Morning Brief: In for a dime, in for $85 billion

Top Story STAN HONDA/AFP/Getty Images The U.S. Federal Reserve last night announced an $85 billion rescue plan of the American International Group (AIG), one of the world’s largest insurance companies. The New York Times calls the move “the most radical intervention in private business in the central bank’s history.” Under the plan, the U.S. government ...

592545_080917_AIG5.jpg
592545_080917_AIG5.jpg

Top Story

Top Story

STAN HONDA/AFP/Getty Images

The U.S. Federal Reserve last night announced an $85 billion rescue plan of the American International Group (AIG), one of the world’s largest insurance companies. The New York Times calls the move “the most radical intervention in private business in the central bank’s history.”

Under the plan, the U.S. government would gain the right to buy AIG stock, effectively giving taxpayers an 80 percent stake in the company. “This loan will facilitate a process under which AIG will sell certain of its businesses in an orderly manner, with the least possible disruption to the overall economy,” the Fed said in its statement. AIG’s CEO will be replaced by Edward Liddy, the former Allstate chief.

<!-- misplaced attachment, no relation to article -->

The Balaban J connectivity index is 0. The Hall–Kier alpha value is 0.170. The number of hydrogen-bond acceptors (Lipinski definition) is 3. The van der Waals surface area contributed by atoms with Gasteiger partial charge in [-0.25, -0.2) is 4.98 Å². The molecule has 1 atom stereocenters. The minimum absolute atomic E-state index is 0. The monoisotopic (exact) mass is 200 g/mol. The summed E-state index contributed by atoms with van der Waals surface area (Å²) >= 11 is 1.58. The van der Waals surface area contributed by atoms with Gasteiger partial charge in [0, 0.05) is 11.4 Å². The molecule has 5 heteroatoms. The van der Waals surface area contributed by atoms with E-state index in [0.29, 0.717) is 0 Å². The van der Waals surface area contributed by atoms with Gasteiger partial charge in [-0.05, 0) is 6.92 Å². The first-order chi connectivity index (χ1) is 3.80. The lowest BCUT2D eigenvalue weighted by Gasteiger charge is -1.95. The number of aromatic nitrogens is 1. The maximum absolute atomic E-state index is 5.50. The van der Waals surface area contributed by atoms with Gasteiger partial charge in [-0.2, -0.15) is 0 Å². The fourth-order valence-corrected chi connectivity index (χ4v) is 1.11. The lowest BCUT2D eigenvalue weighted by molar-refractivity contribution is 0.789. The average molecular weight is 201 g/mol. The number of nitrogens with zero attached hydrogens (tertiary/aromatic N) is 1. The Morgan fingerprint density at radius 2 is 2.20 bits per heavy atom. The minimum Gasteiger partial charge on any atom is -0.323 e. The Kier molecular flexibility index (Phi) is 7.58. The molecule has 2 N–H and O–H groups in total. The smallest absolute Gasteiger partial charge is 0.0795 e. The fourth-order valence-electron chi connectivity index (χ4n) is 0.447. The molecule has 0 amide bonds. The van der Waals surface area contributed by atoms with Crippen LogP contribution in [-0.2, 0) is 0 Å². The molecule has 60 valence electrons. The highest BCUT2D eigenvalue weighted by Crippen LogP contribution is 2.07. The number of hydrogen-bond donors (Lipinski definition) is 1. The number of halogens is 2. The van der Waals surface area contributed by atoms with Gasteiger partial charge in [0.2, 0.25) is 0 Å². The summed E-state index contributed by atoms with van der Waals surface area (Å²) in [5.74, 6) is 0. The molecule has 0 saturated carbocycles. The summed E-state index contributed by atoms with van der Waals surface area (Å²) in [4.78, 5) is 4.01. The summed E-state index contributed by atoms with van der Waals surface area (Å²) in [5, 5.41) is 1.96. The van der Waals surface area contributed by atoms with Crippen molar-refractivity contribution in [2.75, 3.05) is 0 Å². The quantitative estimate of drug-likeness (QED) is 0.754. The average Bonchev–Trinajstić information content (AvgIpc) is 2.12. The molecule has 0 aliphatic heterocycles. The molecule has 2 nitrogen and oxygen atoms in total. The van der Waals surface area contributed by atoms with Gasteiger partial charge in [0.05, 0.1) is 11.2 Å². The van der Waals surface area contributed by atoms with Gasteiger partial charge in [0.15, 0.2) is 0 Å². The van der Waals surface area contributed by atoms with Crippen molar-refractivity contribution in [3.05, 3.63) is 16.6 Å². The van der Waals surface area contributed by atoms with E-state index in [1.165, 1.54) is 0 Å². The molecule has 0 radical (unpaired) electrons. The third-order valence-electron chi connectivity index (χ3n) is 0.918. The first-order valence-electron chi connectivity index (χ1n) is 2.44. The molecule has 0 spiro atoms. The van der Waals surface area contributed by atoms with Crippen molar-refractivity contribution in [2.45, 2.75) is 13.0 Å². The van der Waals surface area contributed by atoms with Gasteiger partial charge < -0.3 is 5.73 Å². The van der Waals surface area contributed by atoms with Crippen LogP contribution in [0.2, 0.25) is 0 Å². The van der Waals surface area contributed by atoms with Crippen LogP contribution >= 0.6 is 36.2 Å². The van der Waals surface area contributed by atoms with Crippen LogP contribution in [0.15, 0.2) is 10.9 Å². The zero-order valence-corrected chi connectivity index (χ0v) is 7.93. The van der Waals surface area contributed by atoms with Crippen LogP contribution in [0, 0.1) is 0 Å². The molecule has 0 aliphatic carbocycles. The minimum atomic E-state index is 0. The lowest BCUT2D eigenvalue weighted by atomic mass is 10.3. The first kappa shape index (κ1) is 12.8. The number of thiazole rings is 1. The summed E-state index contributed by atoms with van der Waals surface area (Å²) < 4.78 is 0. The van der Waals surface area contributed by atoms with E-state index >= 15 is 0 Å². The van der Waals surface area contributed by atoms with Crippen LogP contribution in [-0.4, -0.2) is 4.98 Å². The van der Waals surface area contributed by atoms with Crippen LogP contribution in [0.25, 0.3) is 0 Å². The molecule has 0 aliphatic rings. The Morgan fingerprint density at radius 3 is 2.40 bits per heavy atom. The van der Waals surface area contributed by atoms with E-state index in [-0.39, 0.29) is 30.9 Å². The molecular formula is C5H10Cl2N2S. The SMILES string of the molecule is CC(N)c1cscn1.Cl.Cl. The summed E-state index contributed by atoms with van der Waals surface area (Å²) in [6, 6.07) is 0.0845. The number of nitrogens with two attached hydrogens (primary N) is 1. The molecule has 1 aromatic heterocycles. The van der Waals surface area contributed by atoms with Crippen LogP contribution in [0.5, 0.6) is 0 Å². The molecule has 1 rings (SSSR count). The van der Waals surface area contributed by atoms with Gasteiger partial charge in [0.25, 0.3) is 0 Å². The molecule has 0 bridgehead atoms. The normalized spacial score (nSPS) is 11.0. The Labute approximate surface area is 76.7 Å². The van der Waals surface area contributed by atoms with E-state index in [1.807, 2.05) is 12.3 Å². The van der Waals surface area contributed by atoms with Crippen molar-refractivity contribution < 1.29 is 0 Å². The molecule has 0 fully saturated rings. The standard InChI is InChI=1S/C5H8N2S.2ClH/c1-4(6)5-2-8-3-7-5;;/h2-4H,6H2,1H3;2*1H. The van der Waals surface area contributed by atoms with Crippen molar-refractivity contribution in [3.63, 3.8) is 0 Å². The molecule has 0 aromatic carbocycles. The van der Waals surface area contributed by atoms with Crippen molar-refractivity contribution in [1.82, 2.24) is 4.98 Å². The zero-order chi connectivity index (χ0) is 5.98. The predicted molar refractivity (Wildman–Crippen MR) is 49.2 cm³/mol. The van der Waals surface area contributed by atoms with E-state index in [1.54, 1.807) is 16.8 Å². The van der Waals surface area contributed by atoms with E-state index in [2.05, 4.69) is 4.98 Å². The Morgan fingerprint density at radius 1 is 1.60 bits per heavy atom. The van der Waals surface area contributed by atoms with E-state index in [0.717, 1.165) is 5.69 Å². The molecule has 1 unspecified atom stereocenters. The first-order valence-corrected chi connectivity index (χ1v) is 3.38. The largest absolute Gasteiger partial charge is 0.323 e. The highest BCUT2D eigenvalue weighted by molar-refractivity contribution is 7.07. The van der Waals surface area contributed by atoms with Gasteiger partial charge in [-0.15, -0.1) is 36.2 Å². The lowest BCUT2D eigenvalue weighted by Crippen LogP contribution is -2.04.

Without the deal, AIG was prepared to declare bankruptcy today. Had the insurance giant collapsed, “the spillover effects could have been incredible,” Princeton economist Uwe Reinhardt told the Times. “It appears the chief reason behind the Fed action was fear that the company’s failure could weaken or destroy nearly a half-trillion dollars’ worth of financial protection that AIG provides Wall Street firms and the biggest companies of Europe and Asia,” the LA Times explains.

House Speaker Nancy Pelosi criticized the Fed’s move, calling the $85 billion price tag “just too enormous for the American people to guarantee.” But as the Wall Street Journal notes, “if AIG rebounds, taxpayers could reap a big profit through the government’s equity stake.”

Economy and Business

Barclays tentatively agreed to buy Lehman Brothers’ capital markets units for $1.75 billion.

Morgan Stanley and Washington Mutual may be the next banks next to find a buyer.

Oil prices are at their lowest level since February.

The U.S. House of Representatives moved to lift the moratorium on offshore drilling.

Decision ’08

The financial crisis probably helps Barack Obama by shifting the focus to economic issues. The latest Reuters poll has him up by 2 percentage points.

John McCain yesterday denounced “greed” on Wall Street in a speech designed to better position the Arizona senator on the economy.

Americas

A witness accused Mario Montoya, the Colombian general who stewards the U.S. military aid package, of working with paramilitary death squads.

Negotiations between the Bolivian government and five renegade provinces appear to be making fragile progress. The U.S. government has nonetheless ordered its people to leave the country.

Asia